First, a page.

Pandemic story: Period Impact
We are in the middle of a global health crisis that occurs only once in a lifetime. With the onset of Covid-19 and subsequent nationwide lockdown, it is unimaginable to even wonder how many lives were affected socio-economically. Lockdown caused massive privation due to loss of jobs across sectors with 18.9 million losing salaried jobs between April and July, 2020 while 6.8 million daily wagers lost their jobs around the same time as per the recent Center for Monitoring Indian Economy (CMIE) survey.
At Saral Designs, we are working towards providing access to health and hygiene through our programs on menstrual hygiene in tier-2,3 towns through our one of its kind pad making machine technology called SWACHH. I head Menstrual Hygiene Management (MHM) projects in the rural areas of Maharashtra, Gujarat and Haryana that focus on creating awareness on MHM and providing access to high quality affordable products through a network of trained local women. Our projects in these geographies are focused on offering improved access to information on subject matter as well the product awareness.
As soon as the lockdown started, I began receiving calls from our rural sales representatives explaining the situation in their areas and how it has affected the information and distribution channel. The initial list of essentials released by MHA did not mention sanitary pads which are a necessity for the individuals of the menstruating age group, but with an uproar from various factions working on MHM advocacy finally, it was included in the essentials list. However, the stigma still remains and availability of sanitary napkins began to decline in the farthest areas of India.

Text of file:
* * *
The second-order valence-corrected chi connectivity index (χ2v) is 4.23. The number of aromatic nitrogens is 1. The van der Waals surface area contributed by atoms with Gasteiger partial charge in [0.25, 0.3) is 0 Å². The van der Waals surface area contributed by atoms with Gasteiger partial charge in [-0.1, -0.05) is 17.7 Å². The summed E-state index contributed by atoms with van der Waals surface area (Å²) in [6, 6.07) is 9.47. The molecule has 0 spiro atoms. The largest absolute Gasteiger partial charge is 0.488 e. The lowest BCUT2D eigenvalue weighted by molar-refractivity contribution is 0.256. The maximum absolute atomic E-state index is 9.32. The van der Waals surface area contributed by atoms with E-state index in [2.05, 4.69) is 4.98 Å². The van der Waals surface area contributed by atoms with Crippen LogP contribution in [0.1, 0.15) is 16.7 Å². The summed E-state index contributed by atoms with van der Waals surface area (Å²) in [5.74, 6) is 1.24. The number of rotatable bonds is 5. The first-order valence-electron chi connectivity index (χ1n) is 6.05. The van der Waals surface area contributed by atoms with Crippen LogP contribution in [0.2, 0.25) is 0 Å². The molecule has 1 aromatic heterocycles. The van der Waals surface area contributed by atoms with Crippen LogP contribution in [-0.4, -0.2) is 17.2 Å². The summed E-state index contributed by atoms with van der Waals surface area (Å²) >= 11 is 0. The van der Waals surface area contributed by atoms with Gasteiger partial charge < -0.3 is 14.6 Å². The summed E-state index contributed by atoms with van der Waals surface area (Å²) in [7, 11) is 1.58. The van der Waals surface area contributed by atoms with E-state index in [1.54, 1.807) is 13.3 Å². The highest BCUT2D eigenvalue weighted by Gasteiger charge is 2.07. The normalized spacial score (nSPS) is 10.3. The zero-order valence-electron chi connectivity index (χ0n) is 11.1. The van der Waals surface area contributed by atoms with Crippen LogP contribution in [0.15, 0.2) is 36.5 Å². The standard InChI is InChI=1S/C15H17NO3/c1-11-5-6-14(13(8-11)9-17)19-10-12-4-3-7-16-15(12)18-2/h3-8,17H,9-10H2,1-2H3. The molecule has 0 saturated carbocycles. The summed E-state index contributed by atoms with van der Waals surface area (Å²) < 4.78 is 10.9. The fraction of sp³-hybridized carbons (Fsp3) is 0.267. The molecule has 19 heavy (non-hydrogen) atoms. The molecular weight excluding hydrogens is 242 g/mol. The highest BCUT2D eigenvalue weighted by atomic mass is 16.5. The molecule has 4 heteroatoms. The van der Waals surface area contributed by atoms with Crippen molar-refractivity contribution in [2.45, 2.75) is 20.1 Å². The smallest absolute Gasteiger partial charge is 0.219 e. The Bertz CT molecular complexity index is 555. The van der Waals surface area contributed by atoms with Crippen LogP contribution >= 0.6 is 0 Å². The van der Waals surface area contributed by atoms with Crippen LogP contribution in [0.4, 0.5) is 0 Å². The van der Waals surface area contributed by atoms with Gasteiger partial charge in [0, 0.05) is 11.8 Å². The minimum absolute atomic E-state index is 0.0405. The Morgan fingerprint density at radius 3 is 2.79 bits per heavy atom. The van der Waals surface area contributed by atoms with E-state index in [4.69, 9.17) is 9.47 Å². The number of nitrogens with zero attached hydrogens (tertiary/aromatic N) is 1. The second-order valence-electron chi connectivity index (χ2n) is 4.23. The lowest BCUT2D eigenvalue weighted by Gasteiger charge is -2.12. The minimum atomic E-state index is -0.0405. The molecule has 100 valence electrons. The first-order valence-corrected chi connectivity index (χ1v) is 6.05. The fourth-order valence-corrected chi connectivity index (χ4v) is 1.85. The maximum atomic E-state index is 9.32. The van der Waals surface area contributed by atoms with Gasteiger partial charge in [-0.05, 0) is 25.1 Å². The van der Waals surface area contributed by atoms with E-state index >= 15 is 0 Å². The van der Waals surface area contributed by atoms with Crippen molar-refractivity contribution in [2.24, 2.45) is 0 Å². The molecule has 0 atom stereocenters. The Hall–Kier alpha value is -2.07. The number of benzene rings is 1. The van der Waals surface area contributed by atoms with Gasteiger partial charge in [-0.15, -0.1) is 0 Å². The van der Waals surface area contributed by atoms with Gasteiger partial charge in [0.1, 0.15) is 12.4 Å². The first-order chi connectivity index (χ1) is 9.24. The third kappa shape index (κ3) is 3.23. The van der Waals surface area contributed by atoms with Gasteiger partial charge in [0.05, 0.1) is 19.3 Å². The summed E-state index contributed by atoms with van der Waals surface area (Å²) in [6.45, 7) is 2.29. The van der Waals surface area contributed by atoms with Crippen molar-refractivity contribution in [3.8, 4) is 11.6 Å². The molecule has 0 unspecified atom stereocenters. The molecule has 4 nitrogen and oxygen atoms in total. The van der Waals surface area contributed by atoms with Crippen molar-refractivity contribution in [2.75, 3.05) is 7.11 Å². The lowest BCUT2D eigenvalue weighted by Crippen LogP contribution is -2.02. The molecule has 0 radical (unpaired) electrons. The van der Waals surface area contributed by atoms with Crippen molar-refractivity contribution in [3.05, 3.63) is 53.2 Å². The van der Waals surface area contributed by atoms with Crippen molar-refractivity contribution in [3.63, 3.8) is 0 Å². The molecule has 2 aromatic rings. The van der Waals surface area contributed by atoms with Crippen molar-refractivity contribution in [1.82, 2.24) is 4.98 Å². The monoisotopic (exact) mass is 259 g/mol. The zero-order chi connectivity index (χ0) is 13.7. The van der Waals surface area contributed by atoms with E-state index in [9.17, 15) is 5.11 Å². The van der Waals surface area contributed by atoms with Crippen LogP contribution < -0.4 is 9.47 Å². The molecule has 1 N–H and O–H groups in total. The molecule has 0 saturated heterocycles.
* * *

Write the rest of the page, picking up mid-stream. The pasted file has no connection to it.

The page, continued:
Our production partners had challenges in some of the geographies as there were no clear guidelines laid out for operations of essential manufacturing industries at small and medium scale. With projects getting affected and ambiguity surrounding the Covid itself, the local distribution was put on hold unless some clarity was acquired. However, like every other organisation working on grassroot issues, we too faced challenges reaching out when needed. Also, the initial two months were rough for local women who were deprived of sanitary napkins due to unavailability of the products locally. Over the last one and a half years, we invested our time and energy in building a remote distribution network – our rural women sales partners would buy pads from our production partner and sell them in their locality. We built a network of over 550 women to distribute these pads and our efforts paid off in the time of such a crisis. It was the local network that helped women and girls in the distant location during menstruation making pads available.